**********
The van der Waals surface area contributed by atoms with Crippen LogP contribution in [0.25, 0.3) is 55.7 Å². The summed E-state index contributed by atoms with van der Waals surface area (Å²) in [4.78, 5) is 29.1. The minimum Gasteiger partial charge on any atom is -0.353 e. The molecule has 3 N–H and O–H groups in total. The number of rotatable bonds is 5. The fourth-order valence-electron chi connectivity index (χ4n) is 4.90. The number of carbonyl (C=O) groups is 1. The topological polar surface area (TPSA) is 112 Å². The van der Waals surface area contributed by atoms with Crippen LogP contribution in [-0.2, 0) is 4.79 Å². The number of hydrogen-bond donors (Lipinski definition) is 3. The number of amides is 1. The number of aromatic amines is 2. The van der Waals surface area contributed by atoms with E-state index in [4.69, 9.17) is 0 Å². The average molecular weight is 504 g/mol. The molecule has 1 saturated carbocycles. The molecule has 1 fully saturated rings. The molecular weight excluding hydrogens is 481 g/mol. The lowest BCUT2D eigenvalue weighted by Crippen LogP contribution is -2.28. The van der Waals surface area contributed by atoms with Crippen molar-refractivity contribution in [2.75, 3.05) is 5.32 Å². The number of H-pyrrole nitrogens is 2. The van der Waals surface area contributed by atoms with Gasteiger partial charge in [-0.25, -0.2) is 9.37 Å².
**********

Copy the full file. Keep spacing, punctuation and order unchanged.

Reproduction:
The van der Waals surface area contributed by atoms with Crippen LogP contribution in [0.25, 0.3) is 55.7 Å². The summed E-state index contributed by atoms with van der Waals surface area (Å²) in [4.78, 5) is 29.1. The minimum Gasteiger partial charge on any atom is -0.353 e. The molecule has 3 N–H and O–H groups in total. The number of rotatable bonds is 5. The fourth-order valence-electron chi connectivity index (χ4n) is 4.90. The number of carbonyl (C=O) groups is 1. The topological polar surface area (TPSA) is 112 Å². The van der Waals surface area contributed by atoms with Crippen LogP contribution in [-0.2, 0) is 4.79 Å². The number of hydrogen-bond donors (Lipinski definition) is 3. The number of amides is 1. The number of aromatic amines is 2. The van der Waals surface area contributed by atoms with E-state index in [4.69, 9.17) is 0 Å². The average molecular weight is 504 g/mol. The molecule has 1 saturated carbocycles. The molecule has 1 fully saturated rings. The molecular weight excluding hydrogens is 481 g/mol. The lowest BCUT2D eigenvalue weighted by Crippen LogP contribution is -2.28. The van der Waals surface area contributed by atoms with Crippen molar-refractivity contribution in [2.75, 3.05) is 5.32 Å². The number of H-pyrrole nitrogens is 2. The van der Waals surface area contributed by atoms with Gasteiger partial charge in [-0.25, -0.2) is 9.37 Å².